1. In the coming months, a Google account will be all one needs to share content, communicate with contacts, create a YouTube channel, and more, all across Google. “We want to formally retire the notion that a Google+ membership is required for anything at Google … other than using Google+ itself,” said Horowitz.  YouTube will be one of the first products to make this change. But an individual’s underlying Google account won’t be searchable or follow-able, unlike public Google+ profiles.
  2. The company added a new feature called Google+ Collections, where you can share and enjoy posts organized by the topics you care about. Because these can be shared publicly or privately, businesses can build collections based on topics relevant to their products or services.
  3. Some features that aren’t essential to an interest-based social experience, like the Google Photos app for example, are being moved out of Google+. The company has also started putting location sharing into Hangouts and other apps.
  4. For people who have already created Google+ profiles but don’t plan to use Google+ itself, Google has better options for removing those public profiles.

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Marcia Wade Talbert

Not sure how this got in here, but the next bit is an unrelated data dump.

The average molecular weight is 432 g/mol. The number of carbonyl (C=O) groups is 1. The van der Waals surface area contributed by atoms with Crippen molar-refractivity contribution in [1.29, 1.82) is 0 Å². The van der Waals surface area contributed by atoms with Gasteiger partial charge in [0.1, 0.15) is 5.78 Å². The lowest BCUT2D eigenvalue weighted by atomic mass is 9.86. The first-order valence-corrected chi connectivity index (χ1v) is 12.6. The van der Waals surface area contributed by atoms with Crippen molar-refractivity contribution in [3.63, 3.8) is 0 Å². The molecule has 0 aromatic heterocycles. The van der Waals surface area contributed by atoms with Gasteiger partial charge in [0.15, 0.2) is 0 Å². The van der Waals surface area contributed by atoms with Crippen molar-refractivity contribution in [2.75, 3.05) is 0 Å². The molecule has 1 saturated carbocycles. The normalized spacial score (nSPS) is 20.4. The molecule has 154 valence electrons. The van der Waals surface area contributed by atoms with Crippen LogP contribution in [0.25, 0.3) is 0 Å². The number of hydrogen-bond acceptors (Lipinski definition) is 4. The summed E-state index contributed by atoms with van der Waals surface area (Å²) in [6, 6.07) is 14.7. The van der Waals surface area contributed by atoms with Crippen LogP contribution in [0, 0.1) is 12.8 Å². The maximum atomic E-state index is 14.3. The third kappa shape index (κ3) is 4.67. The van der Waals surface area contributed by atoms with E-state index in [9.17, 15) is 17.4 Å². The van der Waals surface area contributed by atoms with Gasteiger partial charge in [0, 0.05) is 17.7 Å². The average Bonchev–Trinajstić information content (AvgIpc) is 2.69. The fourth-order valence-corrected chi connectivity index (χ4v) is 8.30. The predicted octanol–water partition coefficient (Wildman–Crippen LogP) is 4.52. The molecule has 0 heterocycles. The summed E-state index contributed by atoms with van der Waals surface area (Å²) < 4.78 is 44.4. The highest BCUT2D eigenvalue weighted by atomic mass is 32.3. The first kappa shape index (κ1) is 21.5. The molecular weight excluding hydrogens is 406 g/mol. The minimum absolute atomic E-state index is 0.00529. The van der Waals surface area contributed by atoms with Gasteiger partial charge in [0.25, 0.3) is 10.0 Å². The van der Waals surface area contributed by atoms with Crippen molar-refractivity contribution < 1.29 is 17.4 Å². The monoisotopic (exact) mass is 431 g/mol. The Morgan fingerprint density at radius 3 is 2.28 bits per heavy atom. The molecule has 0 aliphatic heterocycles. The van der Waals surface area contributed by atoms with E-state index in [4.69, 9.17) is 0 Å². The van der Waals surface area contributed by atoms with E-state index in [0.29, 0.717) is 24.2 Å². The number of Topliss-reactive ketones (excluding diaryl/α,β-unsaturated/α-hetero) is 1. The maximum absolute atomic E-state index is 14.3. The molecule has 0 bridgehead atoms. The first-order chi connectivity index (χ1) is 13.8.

Marcia is a multimedia content producer focusing on technology at Black Enterprise Magazine. In this capacity she writes and assigns stories to educate readers about social media; digital integration; gadgets, apps, and software for business and professional development; minority tech startups; and careers in STEM (Science, Technology, Engineering, and Mathematics). In 2012, she received two Salute to Excellence Awards from the National Association of Black Journalists and was recognized by Blacks in Technology (BiT) as one of the Top 10 Black achievers in the tech arena for 2011 at SXSW in Austin, Texas. She has spoken about technology on panels for New York Social Media Week, at The 2012 Rainbow/PUSH Wall Street Summit, as well as at Black Enterprise’s Entrepreneurs Conference and Women of Power Summit. In 2011, SocialWayne.com chose her as one of 28 People of Color Impacting the Social Web, and through crowdsourcing she was listed as one of BlackWeb2.0's/HP's 50 Most Notable African American Tastemakers in Social Media and Technology for 2010. Since taking on the role of Tech editor in September 2010, she has conceived and produced five cover stories on Technology and/or STEM and countless articles, videos, and slideshows online. Before joining BlackEnterprise.com as an interactive general assignment reporter in 2008, she freelanced with Black Enterprise beginning in 2003 while working as the technical editor at Prepared Foods magazine. There she further honed her writing skills and became an authority on food ingredients, including ingredients used in food fortification and enrichment. Meanwhile, her freelancing with Black Enterprise and BlackEnterprise.com helped her stay current on issues pertaining to the financial and business welfare of African Americans. As a general reporter for Black Enterprise she attended and reported on the Democratic and Republican National Conventions, where she interviewed Valerie Jarrett, senior advisor and assistant to President Barack Obama and U.S. Attorney General Eric Holder. Marcia has a Bachelor of Science degree in Agriculture with an emphasis in food science from the University of Minnesota, and a Master of Science degree in journalism from Roosevelt University in Chicago. En route to her secondary degree, she served as the editor-in-chief of the Roosevelt University Torch, a weekly, student-run newspaper. An avid photographer and videographer, Marcia is one of several employees at BLACK ENTERPRISE who interned for the publishing company as a college student. She lives in New Jersey with her husband, a food scientist; her seventeen-month-old daughter; and “The Cat”, but still considers Chicago home.